Women, writing, and housework: A study of material rhetoric in everyday life
My dissertation investigates everyday writing in the context of housework. Using interview data from seven members of a Rhode Island chapter of the Red Hat Society, this study builds on the existing scholarship on women, writing, and housework in English Studies. I argue that the majority of feminist scholarship on writing and housework has been limited to considering housework as either an inspirational source about which women can write or a burden on women that precludes them from success in formal opportunities to write school and at work. However, in the wake of a growing number of studies on everyday writing and rhetoric, my study considers writing done in the context of housework, ie, writing practices used to do housework such as grocery lists and menus. ^ To account for such practices, I rely on Bakhtinian dialogism as a rhetorical theory of the vernacular that includes everyday and marginalized forms of language. From this theoretical perspective, along with feminist research methodologies, I examine my participants' stories and artifacts. Chapter 2 describes my participants and explains my data sources, research methods, and frames for data analysis. ^ Chapter 3 begins the data analysis by enumerating the rhetorical purposes of the red hats and costumes worn by the women in their roles as members of the Red Hat Society. In arguing that the women's costumes exemplify material rhetoric, or activist productions that intervene into and improve the lives of aging women, I identify and bridge two strands of scholarship on material rhetoric, one analytic and one productive. ^ Chapter 4 traces my participants' uses of recipes across a variety of rhetorical purposes, from solitary cooking to participation in a community writing project. The participants' motivations to work with recipes reveal a tension between housework and literacy that stems in part from the women's backgrounds as professionals who came of age during the time that one participant refers to as “women's lib.” This tension foregrounds Chapter 5, which explores two main acquisition sources of housework writing, “rhetorical heirlooms” and workplace literacy appropriations.^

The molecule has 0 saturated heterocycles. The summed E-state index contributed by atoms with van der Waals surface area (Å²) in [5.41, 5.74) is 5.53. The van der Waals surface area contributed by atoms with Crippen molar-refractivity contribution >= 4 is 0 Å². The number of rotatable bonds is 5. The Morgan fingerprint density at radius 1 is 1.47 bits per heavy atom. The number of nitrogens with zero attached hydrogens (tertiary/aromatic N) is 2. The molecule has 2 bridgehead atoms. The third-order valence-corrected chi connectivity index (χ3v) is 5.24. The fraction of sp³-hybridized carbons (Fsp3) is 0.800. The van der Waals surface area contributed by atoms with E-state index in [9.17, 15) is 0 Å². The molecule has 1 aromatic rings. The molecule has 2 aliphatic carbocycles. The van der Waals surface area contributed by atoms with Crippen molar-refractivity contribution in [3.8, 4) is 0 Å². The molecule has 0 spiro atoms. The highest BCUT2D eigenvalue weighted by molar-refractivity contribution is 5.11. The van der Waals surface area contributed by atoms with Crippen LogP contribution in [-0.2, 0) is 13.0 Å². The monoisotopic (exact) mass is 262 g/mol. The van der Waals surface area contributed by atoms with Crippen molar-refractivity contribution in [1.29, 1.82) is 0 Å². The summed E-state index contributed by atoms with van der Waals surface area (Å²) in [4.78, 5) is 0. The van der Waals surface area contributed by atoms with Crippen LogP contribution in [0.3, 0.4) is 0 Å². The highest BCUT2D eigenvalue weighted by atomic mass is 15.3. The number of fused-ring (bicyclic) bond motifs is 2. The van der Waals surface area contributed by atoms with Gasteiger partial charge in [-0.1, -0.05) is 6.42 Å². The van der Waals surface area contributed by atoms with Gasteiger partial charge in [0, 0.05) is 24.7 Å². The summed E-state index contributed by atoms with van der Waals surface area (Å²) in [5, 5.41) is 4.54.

Women's Studies|Language, Rhetoric and Composition
"Women, writing, and housework: A study of material rhetoric in everyday life"
Dissertations and Master's Theses (Campus Access).